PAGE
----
Filippa Giordano is an Italian singer, songwriter, and actress. She has released six studio albums and two compilation albums, as well as a number of singles. Her music has been described as “folk-pop” and her lyrics have been praised for their poetic quality.
Filippa Giordano is an Italian actress and singer. She was born on August 25, 1968 in Rome, Italy and grew up in a family of musicians. Her father was a composer and her mother was an opera singer.
Filippa Giordano is a classically trained Italian pop vocalist who integrates operatic music into her albums. Her parents were both opera singers, her grandpa was the last of the Sicilian storytelling street singers (“cantore”), her aunt is a classical pianist, and her brother is a cellist, thus she hails from a musical family. She accompanied her parents on their travels as a youngster.
She started her musical lessons when she was five years old, but eventually decided that she wanted to be a dancer. She started learning classical dancing at Italy’s National Dance Academy when she was nine years old.
Despite her family’s operatic roots, she loves pop music, with Anita Baker, Whitney Houston, and George Michael among her favorites. She chose to pursue pop singing at the age of thirteen, inspired by Madonna [Ciccone] (an American rock singer who rose to prominence in the mid-80s), whom she regards as “… a complete artist.” Michael Jackson, Stevie Wonder, Barbra Streisand, and Herb Miller are among those she credits as influencing her choice.
Giordano achieved significant success as a pop and rock singer (with occasional forays into soul and jazz) when she was 20 years old. She was a slim lady with fashion model looks and a sense of stage presence and movement coming from her dance training. She had bad experiences with some of the financial elements of the music industry, as do many young rising musicians, such as lavish promises for CD projects that never materialized.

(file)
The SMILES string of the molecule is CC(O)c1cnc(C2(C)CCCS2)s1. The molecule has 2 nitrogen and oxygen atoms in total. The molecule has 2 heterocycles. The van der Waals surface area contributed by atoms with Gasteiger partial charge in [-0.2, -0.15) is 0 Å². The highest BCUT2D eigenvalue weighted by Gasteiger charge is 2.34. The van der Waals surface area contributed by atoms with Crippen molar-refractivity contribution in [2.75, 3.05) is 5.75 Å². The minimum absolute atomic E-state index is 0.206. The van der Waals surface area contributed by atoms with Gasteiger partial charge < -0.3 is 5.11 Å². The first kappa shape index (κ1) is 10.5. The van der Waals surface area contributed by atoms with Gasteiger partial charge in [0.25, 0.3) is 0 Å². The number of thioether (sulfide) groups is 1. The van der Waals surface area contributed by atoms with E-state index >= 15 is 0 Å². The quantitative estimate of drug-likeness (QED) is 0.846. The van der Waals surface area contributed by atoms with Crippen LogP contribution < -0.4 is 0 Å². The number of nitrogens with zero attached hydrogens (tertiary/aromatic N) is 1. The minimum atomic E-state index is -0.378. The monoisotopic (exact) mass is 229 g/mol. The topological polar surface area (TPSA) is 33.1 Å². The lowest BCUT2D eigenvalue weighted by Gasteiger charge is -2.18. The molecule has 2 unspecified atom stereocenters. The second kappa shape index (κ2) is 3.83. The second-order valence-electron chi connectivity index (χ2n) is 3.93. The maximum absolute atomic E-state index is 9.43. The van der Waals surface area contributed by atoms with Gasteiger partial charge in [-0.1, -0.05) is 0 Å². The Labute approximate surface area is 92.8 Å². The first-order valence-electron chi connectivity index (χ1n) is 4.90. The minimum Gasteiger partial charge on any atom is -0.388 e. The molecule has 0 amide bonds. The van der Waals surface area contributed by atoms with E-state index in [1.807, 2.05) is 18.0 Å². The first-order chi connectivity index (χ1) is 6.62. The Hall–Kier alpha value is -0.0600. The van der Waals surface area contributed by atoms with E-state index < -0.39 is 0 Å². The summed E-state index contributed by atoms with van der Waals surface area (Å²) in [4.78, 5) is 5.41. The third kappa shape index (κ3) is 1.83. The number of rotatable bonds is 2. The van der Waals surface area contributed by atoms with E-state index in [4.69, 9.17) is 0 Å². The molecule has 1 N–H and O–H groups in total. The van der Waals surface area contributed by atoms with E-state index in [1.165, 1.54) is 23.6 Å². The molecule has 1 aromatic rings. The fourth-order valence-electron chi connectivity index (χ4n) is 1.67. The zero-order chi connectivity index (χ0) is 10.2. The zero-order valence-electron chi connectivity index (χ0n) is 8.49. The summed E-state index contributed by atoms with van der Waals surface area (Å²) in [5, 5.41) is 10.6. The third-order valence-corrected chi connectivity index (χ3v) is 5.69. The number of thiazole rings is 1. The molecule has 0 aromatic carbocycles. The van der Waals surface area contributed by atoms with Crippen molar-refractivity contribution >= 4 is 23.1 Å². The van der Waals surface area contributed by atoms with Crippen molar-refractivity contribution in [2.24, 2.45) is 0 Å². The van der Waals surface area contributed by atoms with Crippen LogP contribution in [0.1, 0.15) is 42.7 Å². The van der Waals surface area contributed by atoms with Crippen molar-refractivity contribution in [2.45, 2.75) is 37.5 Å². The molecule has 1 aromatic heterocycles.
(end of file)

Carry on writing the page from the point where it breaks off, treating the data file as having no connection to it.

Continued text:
Her grandpa, who had been a calming influence on her life, died around that time. He had encouraged her to work on her voice and given her recommendations for opera arias. After he left, she gave serious thought to the future of her art and profession, and she chose to include opera in her work. A professional singer, Caterina Caselli, listened to her perform and encouraged her to pursue a career as a pop soprano. As a consequence, Giordano started rigorous formal vocal lessons and dedicated a part of each day for a period of years to honing the necessary skill.
Caselli gave David Foster, a well-known arranger and producer who had worked with Celine Dion, Whitney Houston, and Barbra Streisand, a recording of Giordano singing the arias “Vissi d’arte” (from Puccini’s Tosca) and “Casta Diva” (from Bellini’s Norma). He was blown away, and he started working on an album that would combine popular songs with opera aria arrangements. He recommended her to Ennio Morricone, a well-known Italian film composer and orchestrator, who felt that she was “an artist born to sing; she is not just excellent, she is exceptional.”
The pop and opera album was started in 1998 by producers Celso Valli and Marco Sabiu and published in the summer of 2000 on Warner’s Erato label. Giordano performed the operatic numbers in a pop voice, thinking that amplification, especially in opera, is better to acoustic singing since the microphone aids in conveying the meaning of the lyrics clearly. The orchestrations were based on the originals (which included arias by Puccini, Bellini, Bizet, and Saint-Saens), but electronic elements were added for a more “modern” feel.
Following the album’s release, Giordano embarked on a typical pop tour throughout Italy, which included performances at the San Remo Festival and at Luciano Pavarotti’s International Festival 2000.
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